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Int J Aging Hum Dev. 1989;29(3):225-39.

Social psychology, contexts of aging, and a contextual world view.

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  • 1University of Connecticut.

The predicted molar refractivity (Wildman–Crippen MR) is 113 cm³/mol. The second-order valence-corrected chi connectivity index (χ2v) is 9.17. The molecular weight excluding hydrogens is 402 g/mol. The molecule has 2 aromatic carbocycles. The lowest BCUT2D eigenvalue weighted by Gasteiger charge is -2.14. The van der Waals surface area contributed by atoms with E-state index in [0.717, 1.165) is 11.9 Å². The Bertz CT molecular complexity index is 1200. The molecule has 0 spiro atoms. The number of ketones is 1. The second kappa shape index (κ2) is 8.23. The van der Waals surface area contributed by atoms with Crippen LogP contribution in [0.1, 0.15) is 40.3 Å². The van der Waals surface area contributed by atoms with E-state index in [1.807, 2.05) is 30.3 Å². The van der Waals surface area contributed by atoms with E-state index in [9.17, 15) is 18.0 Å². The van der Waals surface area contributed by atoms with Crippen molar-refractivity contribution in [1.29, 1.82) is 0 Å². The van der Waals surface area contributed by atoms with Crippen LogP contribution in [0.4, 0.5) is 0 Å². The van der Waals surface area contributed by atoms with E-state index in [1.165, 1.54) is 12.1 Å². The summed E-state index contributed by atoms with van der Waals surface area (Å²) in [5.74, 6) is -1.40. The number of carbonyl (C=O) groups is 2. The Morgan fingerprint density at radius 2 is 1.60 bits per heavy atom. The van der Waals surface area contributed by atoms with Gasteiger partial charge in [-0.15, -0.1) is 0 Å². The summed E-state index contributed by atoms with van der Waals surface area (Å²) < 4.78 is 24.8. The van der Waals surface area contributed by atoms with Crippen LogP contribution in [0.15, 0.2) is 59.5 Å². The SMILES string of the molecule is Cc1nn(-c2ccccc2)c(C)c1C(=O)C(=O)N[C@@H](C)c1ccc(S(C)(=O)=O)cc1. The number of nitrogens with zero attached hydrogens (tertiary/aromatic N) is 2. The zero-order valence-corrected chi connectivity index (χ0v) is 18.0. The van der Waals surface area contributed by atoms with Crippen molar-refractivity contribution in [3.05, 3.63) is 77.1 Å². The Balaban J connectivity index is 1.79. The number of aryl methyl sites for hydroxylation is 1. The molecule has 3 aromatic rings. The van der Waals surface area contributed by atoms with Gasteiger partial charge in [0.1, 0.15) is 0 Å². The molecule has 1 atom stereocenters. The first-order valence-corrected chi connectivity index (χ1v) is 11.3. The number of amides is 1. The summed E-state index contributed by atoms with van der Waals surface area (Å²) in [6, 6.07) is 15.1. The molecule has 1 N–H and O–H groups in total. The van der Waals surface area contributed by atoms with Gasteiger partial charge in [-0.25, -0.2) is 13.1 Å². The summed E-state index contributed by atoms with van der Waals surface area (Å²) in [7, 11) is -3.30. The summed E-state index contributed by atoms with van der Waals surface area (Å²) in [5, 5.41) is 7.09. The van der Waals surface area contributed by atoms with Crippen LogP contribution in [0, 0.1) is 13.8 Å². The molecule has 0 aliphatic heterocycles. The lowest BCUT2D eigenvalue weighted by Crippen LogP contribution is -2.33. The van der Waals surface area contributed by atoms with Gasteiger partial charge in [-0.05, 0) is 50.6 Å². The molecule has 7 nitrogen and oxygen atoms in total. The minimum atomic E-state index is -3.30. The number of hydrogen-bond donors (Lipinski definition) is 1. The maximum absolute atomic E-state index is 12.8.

Two world views-mechanism and organicism-have dominated the youthful history of social psychological study of adult development and aging. Despite differences, both assume a stable, universal, transhistorical structure underlying social psychology; the goal of research is to discover and delineate such universals. A third world view, contextualism, begins with an assumption that action and thought are developed within relationships, which form the contexts for particular actions. It stresses the negotiated, constructed nature of "reality,"the historical embeddedness and unique quality of action as it unfolds, and the importance of negotiation making use of multiple perspectives. The approach and contextualist goals are significantly different from more typical approaches. Three areas of research in social gerontology and social psychology-environmental relations, attribution, and social relations in a social reconstruction/social breakdown model-illustrate a contextualist approach. Control and a "voice" in a negotiation of relationships and the characteristics of one's contexts are central to a contextual approach to all three.

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